It was 1988 presidential primary time in New York, and I was on the press bus going from Manhattan to Boro Park in Brooklyn where Al Gore was scheduled to meet Rabbi Shlomo Halberstam, the Bobover Rebbe, the Grand Rabbi of Bobov, Poland. Of course, there are no Jews in Bobov—and hardly any in Poland. But, despite the fact that the Lubavitcher and Satmar Hassidim are the most well-known sects (and the latter notorious, too), the Bobover are the largest Jewish faction in New York. Rabbi Halberstam, now deceased, was a descendant of the Ba’al Shem Tov (the Master of the Good Name), 1698-1760, the founder of the entire Hassidic movement. This fact, added to the numbers loyal to the Rebbe, was reason enough for Senator Gore to be paying a visit. Thousands of black-coated men (no women) gathered outside their leader’s house, actually for quite a long time. I am sure the two men were discussing the state of the universe, Al from his point of view, Halberstam from his. It’s possible, even likely, that they agreed on much. Suddenly they emerged, and a roar went up from the crowd. The candidate said nothing. And then the Bobover Rebbe spoke ... in a whisper, without any amplification, at length. A Secret Service agent standing next to me muttered to himself, “How is this crowd supposed to hear what the rabbi has to say?” “Don’t worry,” said one of the Hassidim near us. “The rabbi speaks, his people hear.” 

Indeed, “his people” did hear. After the primary, I asked one of the grinds checking the Gore numbers how the Bobover shtetl in Brooklyn had done for my candidate. “Very well,” he answered, “very well, almost unanimous.” Al lost. Jesse Jackson came in second, demonstrating just how stupid the electorate can be. (Reverend Jackson has now been cast aside by his own followers who seem to have discovered his essential fakery. Did you know that he was elected—yes, actually elected—as honorary U.S. senator for the District of Columbia? But his followers have now moved on to the Reverend Al Sharpton who, though looking svelte, is still a big bag of racist gas.) Do you remember who won the primary? Who went on to be the Democratic nominee? Michael Dukakis, man without vision, without passion and big-time loser to smaller mind George H.W. Bush.

Anyway, I’m not really writing about 1988. I’m writing about this year’s election and the religious tussles in the Republican party where virtually every prospective nominee has a relationship with God that unsettles his opponents’ followers. The Democrats are lucky. Their winning presidential candidate, Barack Obama, who prayed with a bigoted and disloyal pastor for two decades, was given a pass by liberals for this and still is, even though some of his own views seemed uncannily close to those of the blessed reverend.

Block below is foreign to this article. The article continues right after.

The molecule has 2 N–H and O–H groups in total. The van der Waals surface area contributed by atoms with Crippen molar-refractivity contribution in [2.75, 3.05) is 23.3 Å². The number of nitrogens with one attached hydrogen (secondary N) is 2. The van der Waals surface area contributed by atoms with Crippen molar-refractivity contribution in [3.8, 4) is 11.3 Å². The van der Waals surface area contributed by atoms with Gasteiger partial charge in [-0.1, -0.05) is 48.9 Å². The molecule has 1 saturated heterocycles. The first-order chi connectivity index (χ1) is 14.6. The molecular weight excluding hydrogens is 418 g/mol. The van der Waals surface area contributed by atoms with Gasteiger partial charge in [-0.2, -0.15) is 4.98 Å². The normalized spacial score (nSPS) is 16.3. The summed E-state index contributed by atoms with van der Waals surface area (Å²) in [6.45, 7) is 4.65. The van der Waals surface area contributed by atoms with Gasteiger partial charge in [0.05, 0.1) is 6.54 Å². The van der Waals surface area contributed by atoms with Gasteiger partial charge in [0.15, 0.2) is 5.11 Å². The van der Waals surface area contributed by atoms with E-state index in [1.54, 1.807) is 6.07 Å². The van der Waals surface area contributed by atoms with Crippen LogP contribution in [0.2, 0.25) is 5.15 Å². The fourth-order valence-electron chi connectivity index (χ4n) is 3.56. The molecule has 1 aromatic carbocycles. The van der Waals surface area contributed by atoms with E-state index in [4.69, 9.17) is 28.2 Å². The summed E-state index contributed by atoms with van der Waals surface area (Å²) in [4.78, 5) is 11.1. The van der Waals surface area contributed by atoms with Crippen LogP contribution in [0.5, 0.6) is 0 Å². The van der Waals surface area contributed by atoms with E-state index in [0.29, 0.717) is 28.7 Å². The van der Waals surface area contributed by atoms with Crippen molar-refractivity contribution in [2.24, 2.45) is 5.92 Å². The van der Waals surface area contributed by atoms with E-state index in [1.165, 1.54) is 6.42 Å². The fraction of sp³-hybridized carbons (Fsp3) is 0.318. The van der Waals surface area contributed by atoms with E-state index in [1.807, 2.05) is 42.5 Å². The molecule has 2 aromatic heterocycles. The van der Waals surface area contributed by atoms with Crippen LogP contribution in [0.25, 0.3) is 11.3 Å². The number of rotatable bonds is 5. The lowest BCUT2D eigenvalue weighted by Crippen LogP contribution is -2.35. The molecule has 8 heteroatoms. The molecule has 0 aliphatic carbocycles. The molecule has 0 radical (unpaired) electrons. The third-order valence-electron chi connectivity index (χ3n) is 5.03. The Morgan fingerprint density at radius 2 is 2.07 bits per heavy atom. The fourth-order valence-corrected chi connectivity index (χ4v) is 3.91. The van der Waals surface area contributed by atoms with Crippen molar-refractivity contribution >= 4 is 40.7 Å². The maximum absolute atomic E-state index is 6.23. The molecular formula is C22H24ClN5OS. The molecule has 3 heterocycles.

But the Republicans are my subject now. The fact is that, while Republican candidates must be “believers,” they can’t believe in the wrong beliefs. Oh, of course, they’re all Christians. But that’s where the trouble begins. Mormonism is a Christian faith. That fact is announced by its very name, its formal name: The Church of Jesus Christ of Latter Day Saints. What could be clearer? But the differentiating Mormon narrative does not unfold in the Holy Land. It unveils itself in upstate New York and moves to Utah and the states of the Great Plains. It is from Salt Lake City where doctrine changes and emerges. It has living saints. There are not one but two Mormon aspirants for the Republican nomination. Mitt Romney is a pious Mormon and an honorable man, as was his father, Michigan governor George Romney who defected from his party’s support for the Vietnam War. The younger Romney carries the heavy baggage of having been CEO of Bain & Company (and other Bain enterprises) which saved some businesses from the graveyard, lost some businesses to the pit, triumphed as capitalism often does but was an intrinsic instrument of the market, in which the rise and fall of companies is an index of the rise and fall of individuals and whole regions of the country. Only Occupy Wall Street has an alternative to this system, and it is not serious.